Tuesday, May 03, 2005

Those quotation marks around "reform"

Suddenly, a new liberal meme on the Social Security debate -- at least new for the MSM -- really gets to the heart of the issue: The Bush/Republican effort to “save” Social Security is in reality an effort to destroy its political support, in much the same way that political support for welfare-type programs has withered in recent years, undermining the Democratic Party in the process. Private accounts do this by letting the well-off invest their money and leaving the poor to flounder – invest or not invest, they’re not going to do as well as people with a lot of money at their fingertips and more discretion on where to put it. The benefit cuts Bush proposed last week have a similar effect, making Social Security relatively more important for the poor while screwing the middle class.

As time grinds forward, these changes would create a growing division between the lower classes and the middle and upper, cleaving the class-transcending social compact at the heart of the Social Security system. Once cleaved, those at the lower end of the pay-scale will be seen as enjoying a form of welfare, and they will be the first targeted for cuts once our debts come home to roost. Social Security as we once knew it will be over, and the long-term economic security of the average person will be significantly weaker. A core principle of the Democratic Party would be betrayed and a central rationale for its existence undermined. But we'll still be salivating for more tax cuts. It’s all alarmingly simple and straightforward, and yet the suggestion that current “reform” attempts are in fact inimical to the very nature of the Social Security project are greeted with incredulity by the media poobahs in Washington.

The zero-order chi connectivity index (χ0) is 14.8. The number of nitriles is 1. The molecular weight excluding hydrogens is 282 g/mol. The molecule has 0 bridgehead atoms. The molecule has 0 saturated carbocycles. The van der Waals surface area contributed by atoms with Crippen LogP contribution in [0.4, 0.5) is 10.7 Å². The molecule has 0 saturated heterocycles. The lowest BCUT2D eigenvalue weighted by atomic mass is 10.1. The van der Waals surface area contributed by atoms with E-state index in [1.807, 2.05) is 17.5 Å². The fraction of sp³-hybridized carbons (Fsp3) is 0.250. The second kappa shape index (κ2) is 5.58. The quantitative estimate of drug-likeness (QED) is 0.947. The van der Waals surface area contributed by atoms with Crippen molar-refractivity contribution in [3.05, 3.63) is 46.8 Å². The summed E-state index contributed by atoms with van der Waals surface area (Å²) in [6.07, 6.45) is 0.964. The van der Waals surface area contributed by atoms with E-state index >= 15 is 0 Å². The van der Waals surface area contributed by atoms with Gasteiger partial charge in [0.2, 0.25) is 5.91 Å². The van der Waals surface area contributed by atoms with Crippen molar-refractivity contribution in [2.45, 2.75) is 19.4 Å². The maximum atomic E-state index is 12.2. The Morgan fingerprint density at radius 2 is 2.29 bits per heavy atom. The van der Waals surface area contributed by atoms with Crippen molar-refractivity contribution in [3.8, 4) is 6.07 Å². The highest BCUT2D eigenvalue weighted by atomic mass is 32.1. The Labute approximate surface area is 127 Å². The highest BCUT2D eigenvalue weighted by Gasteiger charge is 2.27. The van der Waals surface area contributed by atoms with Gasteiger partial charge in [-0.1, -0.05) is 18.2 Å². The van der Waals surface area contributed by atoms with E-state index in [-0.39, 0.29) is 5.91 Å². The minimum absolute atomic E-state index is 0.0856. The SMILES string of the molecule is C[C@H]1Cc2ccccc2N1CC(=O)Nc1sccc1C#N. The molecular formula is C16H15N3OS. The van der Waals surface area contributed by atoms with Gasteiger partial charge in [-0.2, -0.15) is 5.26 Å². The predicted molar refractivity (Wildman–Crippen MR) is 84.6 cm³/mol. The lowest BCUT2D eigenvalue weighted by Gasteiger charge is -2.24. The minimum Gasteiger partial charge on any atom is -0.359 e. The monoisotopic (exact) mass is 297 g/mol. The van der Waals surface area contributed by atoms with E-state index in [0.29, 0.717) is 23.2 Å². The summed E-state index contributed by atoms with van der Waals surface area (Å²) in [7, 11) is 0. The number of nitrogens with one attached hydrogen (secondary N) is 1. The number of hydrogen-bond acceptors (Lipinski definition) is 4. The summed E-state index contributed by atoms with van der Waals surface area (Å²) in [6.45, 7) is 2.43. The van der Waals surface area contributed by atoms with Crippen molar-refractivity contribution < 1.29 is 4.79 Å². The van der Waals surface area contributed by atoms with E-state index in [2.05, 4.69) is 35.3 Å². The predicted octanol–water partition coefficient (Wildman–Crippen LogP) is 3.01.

The only problem with this as a Republican strategy, however, is that while it reflects some deep thinking about the alignments and coalitions that make for long-term partisan advantage, it makes the most sense in today’s political environment – i.e., an environment where it’s OK to slash Medicaid while facilitating massive tax cuts. This particular moment in history, one hopes, will not endure.